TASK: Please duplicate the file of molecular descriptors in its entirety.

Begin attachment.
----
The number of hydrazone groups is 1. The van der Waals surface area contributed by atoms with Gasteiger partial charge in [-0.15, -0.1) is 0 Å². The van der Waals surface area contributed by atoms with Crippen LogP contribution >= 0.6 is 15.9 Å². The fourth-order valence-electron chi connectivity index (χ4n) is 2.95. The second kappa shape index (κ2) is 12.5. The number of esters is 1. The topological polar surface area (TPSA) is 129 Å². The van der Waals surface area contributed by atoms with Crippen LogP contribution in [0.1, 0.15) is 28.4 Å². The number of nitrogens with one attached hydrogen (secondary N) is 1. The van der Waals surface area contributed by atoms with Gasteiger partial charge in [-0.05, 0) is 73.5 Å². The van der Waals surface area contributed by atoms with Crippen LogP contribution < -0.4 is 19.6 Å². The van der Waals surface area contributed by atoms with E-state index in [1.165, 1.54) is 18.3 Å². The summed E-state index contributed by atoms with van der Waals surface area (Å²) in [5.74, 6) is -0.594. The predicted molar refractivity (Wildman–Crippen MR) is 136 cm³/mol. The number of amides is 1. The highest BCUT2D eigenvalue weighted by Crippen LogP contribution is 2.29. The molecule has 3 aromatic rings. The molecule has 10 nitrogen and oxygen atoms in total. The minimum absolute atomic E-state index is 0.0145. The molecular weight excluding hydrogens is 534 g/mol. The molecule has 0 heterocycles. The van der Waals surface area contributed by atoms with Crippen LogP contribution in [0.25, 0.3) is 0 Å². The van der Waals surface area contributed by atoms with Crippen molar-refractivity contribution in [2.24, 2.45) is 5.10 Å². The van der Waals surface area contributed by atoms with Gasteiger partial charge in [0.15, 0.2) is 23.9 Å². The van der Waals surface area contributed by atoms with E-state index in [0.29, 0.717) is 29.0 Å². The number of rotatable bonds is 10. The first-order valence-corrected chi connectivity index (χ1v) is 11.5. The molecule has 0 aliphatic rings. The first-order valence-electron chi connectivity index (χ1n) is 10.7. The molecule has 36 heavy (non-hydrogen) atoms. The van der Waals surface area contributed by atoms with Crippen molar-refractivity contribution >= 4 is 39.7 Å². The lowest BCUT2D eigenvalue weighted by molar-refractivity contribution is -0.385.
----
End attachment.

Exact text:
The number of hydrazone groups is 1. The van der Waals surface area contributed by atoms with Gasteiger partial charge in [-0.15, -0.1) is 0 Å². The van der Waals surface area contributed by atoms with Crippen LogP contribution >= 0.6 is 15.9 Å². The fourth-order valence-electron chi connectivity index (χ4n) is 2.95. The second kappa shape index (κ2) is 12.5. The number of esters is 1. The topological polar surface area (TPSA) is 129 Å². The van der Waals surface area contributed by atoms with Crippen LogP contribution in [0.1, 0.15) is 28.4 Å². The number of nitrogens with one attached hydrogen (secondary N) is 1. The van der Waals surface area contributed by atoms with Gasteiger partial charge in [-0.05, 0) is 73.5 Å². The van der Waals surface area contributed by atoms with Crippen LogP contribution < -0.4 is 19.6 Å². The van der Waals surface area contributed by atoms with E-state index in [1.165, 1.54) is 18.3 Å². The summed E-state index contributed by atoms with van der Waals surface area (Å²) in [5.74, 6) is -0.594. The predicted molar refractivity (Wildman–Crippen MR) is 136 cm³/mol. The number of amides is 1. The highest BCUT2D eigenvalue weighted by Crippen LogP contribution is 2.29. The molecule has 3 aromatic rings. The molecule has 10 nitrogen and oxygen atoms in total. The minimum absolute atomic E-state index is 0.0145. The molecular weight excluding hydrogens is 534 g/mol. The molecule has 0 heterocycles. The van der Waals surface area contributed by atoms with Crippen LogP contribution in [0.25, 0.3) is 0 Å². The van der Waals surface area contributed by atoms with Crippen molar-refractivity contribution in [2.24, 2.45) is 5.10 Å². The van der Waals surface area contributed by atoms with Gasteiger partial charge in [0.15, 0.2) is 23.9 Å². The van der Waals surface area contributed by atoms with E-state index in [0.29, 0.717) is 29.0 Å². The number of rotatable bonds is 10. The first-order valence-corrected chi connectivity index (χ1v) is 11.5. The molecule has 0 aliphatic rings. The first-order valence-electron chi connectivity index (χ1n) is 10.7. The molecule has 36 heavy (non-hydrogen) atoms. The van der Waals surface area contributed by atoms with Crippen molar-refractivity contribution >= 4 is 39.7 Å². The lowest BCUT2D eigenvalue weighted by molar-refractivity contribution is -0.385.